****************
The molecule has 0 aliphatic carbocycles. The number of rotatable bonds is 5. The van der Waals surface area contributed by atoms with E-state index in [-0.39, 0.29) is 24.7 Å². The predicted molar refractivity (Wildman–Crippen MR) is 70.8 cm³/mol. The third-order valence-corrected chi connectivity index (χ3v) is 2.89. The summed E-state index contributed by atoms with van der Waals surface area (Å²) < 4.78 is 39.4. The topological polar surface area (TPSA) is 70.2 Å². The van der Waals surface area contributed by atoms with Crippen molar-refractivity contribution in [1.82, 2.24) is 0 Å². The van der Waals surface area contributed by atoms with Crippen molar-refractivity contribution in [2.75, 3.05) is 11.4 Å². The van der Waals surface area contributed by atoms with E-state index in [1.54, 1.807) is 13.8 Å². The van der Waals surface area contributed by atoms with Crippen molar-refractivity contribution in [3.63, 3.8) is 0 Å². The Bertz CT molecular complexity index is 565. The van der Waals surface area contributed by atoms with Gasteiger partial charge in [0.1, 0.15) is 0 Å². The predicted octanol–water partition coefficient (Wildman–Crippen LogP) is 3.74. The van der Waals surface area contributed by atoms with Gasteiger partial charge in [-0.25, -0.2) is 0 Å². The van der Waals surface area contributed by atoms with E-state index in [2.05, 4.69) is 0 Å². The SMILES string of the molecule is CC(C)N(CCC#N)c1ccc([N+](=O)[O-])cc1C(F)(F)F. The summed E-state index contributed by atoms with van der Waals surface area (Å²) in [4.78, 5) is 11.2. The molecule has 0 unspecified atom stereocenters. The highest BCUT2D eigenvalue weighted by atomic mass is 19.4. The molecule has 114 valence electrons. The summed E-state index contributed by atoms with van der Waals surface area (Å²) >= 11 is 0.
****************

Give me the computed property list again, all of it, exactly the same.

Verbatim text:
The molecule has 0 aliphatic carbocycles. The number of rotatable bonds is 5. The van der Waals surface area contributed by atoms with E-state index in [-0.39, 0.29) is 24.7 Å². The predicted molar refractivity (Wildman–Crippen MR) is 70.8 cm³/mol. The third-order valence-corrected chi connectivity index (χ3v) is 2.89. The summed E-state index contributed by atoms with van der Waals surface area (Å²) < 4.78 is 39.4. The topological polar surface area (TPSA) is 70.2 Å². The van der Waals surface area contributed by atoms with Crippen molar-refractivity contribution in [1.82, 2.24) is 0 Å². The van der Waals surface area contributed by atoms with Crippen molar-refractivity contribution in [2.75, 3.05) is 11.4 Å². The van der Waals surface area contributed by atoms with E-state index in [1.54, 1.807) is 13.8 Å². The van der Waals surface area contributed by atoms with Crippen molar-refractivity contribution in [3.63, 3.8) is 0 Å². The Bertz CT molecular complexity index is 565. The van der Waals surface area contributed by atoms with Gasteiger partial charge in [0.1, 0.15) is 0 Å². The predicted octanol–water partition coefficient (Wildman–Crippen LogP) is 3.74. The van der Waals surface area contributed by atoms with Gasteiger partial charge in [-0.25, -0.2) is 0 Å². The van der Waals surface area contributed by atoms with E-state index in [2.05, 4.69) is 0 Å². The SMILES string of the molecule is CC(C)N(CCC#N)c1ccc([N+](=O)[O-])cc1C(F)(F)F. The summed E-state index contributed by atoms with van der Waals surface area (Å²) in [4.78, 5) is 11.2. The molecule has 0 unspecified atom stereocenters. The highest BCUT2D eigenvalue weighted by atomic mass is 19.4. The molecule has 114 valence electrons. The summed E-state index contributed by atoms with van der Waals surface area (Å²) >= 11 is 0.